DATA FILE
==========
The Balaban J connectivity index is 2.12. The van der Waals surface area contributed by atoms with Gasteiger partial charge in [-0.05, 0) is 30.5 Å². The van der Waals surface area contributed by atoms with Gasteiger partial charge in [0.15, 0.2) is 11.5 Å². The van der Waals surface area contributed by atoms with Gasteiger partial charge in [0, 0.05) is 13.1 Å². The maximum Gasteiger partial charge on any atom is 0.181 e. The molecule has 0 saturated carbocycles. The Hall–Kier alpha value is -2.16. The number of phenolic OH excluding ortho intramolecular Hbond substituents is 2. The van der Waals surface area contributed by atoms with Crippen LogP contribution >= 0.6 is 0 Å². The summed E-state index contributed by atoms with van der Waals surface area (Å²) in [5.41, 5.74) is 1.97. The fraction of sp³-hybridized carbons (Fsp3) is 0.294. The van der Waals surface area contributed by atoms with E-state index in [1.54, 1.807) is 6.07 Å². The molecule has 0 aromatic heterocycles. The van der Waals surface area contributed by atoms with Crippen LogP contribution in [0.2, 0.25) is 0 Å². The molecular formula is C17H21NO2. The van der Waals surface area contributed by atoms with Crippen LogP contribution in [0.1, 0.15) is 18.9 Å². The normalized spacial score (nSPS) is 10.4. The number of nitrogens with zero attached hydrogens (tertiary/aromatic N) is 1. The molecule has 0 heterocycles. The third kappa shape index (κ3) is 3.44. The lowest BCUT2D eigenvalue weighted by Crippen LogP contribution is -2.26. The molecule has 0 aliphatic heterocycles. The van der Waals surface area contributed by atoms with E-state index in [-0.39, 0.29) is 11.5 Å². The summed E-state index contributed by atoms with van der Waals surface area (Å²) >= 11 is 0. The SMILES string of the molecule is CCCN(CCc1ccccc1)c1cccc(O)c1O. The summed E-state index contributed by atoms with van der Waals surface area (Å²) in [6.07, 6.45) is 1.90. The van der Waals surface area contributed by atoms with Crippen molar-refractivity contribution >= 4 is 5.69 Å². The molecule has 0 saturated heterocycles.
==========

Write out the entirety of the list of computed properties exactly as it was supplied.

The Balaban J connectivity index is 2.12. The van der Waals surface area contributed by atoms with Gasteiger partial charge in [-0.05, 0) is 30.5 Å². The van der Waals surface area contributed by atoms with Gasteiger partial charge in [0.15, 0.2) is 11.5 Å². The van der Waals surface area contributed by atoms with Gasteiger partial charge in [0, 0.05) is 13.1 Å². The maximum Gasteiger partial charge on any atom is 0.181 e. The molecule has 0 saturated carbocycles. The Hall–Kier alpha value is -2.16. The number of phenolic OH excluding ortho intramolecular Hbond substituents is 2. The van der Waals surface area contributed by atoms with Crippen LogP contribution >= 0.6 is 0 Å². The summed E-state index contributed by atoms with van der Waals surface area (Å²) in [5.41, 5.74) is 1.97. The fraction of sp³-hybridized carbons (Fsp3) is 0.294. The van der Waals surface area contributed by atoms with E-state index in [1.54, 1.807) is 6.07 Å². The molecule has 0 aromatic heterocycles. The van der Waals surface area contributed by atoms with Crippen LogP contribution in [0.2, 0.25) is 0 Å². The molecular formula is C17H21NO2. The van der Waals surface area contributed by atoms with Crippen LogP contribution in [0.1, 0.15) is 18.9 Å². The normalized spacial score (nSPS) is 10.4. The number of nitrogens with zero attached hydrogens (tertiary/aromatic N) is 1. The molecule has 0 heterocycles. The third kappa shape index (κ3) is 3.44. The lowest BCUT2D eigenvalue weighted by Crippen LogP contribution is -2.26. The molecule has 0 aliphatic heterocycles. The van der Waals surface area contributed by atoms with E-state index in [-0.39, 0.29) is 11.5 Å². The summed E-state index contributed by atoms with van der Waals surface area (Å²) >= 11 is 0. The SMILES string of the molecule is CCCN(CCc1ccccc1)c1cccc(O)c1O. The summed E-state index contributed by atoms with van der Waals surface area (Å²) in [6.07, 6.45) is 1.90. The van der Waals surface area contributed by atoms with Crippen molar-refractivity contribution >= 4 is 5.69 Å². The molecule has 0 saturated heterocycles.